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hospitalization, 1.8% are hospitalized with acute Q fever, and 0.2% develop chronic Q fever (Maurin and Raoult 1999). Symptomatic acute Q fever manifests primarily as a febrile illness associated with severe headaches, atypical pneumonia, and granulomatous hepatitis; endocarditis and chronic fatigue syndrome are common presentations of chronic Q fever (Maurin and Raoult 1999, Limonard et al. 2010). In Ontario, cases of Q fever are reportable to the local Medical Officer of Health under the Health Protection and Promotion Act (Ontario Ministry of Health and Long-Term Care 2003). From 2006 to 2011, 47 confirmed cases of Q fever were reported in Ontario (Ontario Public Health 2012); however, the nonspecific signs of Q fever likely contribute to underreporting (Marrie and de Carolis 2002, Public Health Ontario 2012, van der Hoek et al. 2012). A recent human Q fever epidemic occurred in the Netherlands in which 3522 acute Q fever cases were notified between 2007 and 2009 and corresponded to more than 44,000 infections in the same period (van der Hoek et al. 2012). This outbreak was attributed to infected dairy small ruminants (Roest et al. 2011) and demonstrates the potential public health importance of this disease. The immunofluorescence assay (IFA) is the reference serological test used in human diagnostics (Tissot Dupont Thirion and Raoult 1994, Maurin and Raoult 1999, Sidi-Boumedine et al. 2010) and is reported as antibodies to phase I and phase II C. burnetii antigens (Focus Diagnostics 2011). The ratio of phase I to phase II antibodies is used to determine if the exposure is acute (phase II > phase I) or chronic (phase I > phase II) (Ontario Ministry of Health and Long-Term Care 2003). C. burnetii exposure was recently determined to be common among sheep and goats in Ontario, as 48.6% (95% CI = 37.2– 60.1) of sheep farms and 63.2% (95% CI = 51.9–73.4) of goat farms had at least one seropositive animal (Meadows et al. 2015a, b). Studies of surveillance of C. burnetii infection in people in Canada are sparse and none were recently published. A survey of patients with community-acquired pneumonia in Ontario found a seroprevalence of 10.8% (21/193) (Marrie and de Carolis 2002), and a separate study from the same period found that 28.4% (23/81) of sheep farmers in the lower Saint-Lawrence River region of Quebec were seropositive to C. burnetii (Dolce´ et al. 2003). Given that exposure appears common in sheep producers and C. burnetii infection may be a significant cause of community-acquired pneumonia, it is important to investigate seropositivity and factors influencing seropositivity in people in contact with high-risk animal populations. In addition, since C. burnetii readily aerosolizes and the risk of infection is highest for those living within a 5 km radius from the source (Schimmer et al. 2010), the risk of exposure extends to those living nearby. Urbanization of rural areas contributes to increased risk for C. burnetii exposure among these populations (Hellenbrand et al. 2001). This study was performed to assess the seroprevalence of C. burnetii among farm workers who care for sheep and goats in Ontario, Canada, and investigate farm management practices, demographic characteristics, and lifestyle measures for association with exposure to C. burnetii in this population.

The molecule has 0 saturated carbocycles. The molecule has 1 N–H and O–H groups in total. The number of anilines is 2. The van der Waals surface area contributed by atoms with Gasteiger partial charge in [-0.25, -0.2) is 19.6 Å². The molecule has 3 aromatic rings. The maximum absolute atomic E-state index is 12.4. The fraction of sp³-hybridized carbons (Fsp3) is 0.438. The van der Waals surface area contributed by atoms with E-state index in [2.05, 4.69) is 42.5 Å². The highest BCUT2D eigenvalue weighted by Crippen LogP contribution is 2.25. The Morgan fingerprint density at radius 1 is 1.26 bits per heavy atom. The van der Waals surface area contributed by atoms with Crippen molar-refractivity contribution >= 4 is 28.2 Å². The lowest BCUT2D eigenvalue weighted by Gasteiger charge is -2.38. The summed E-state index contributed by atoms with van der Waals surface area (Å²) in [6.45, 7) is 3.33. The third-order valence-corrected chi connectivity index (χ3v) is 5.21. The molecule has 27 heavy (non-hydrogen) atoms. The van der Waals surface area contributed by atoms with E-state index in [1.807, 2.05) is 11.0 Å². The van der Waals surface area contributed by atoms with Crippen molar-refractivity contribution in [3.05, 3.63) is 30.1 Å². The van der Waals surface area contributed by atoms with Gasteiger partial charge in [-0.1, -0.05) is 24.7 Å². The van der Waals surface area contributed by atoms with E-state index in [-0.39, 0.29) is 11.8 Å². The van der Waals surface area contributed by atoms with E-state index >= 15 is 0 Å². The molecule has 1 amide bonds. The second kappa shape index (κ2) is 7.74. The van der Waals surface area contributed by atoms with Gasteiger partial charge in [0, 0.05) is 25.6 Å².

in Ontario, Canada (Meadows et al. 2015a, b). A total of 148 farms were enrolled for animal sampling (50 meat sheep farms, 22 dairy sheep farms, 34 meat goat farms, and 42 dairy goat farms) during the summer of 2010 until the autumn of 2011. Workers 14 years and older and who cared directly for the sheep and goats (e.g., owners, family members, employees) on these farms were asked to participate. Hence, a cluster sampling procedure was used for farm workers. Sampling of humans and questionnaire administration occurred between August 2010 and March 2012. The University of Guelph Research Ethics Board (Certification of Ethical Acceptability of Research Involving Human Participants–10JN005) and the University of Guelph Animal Care Committee (Animal Use Protocol–10R056) approved the study.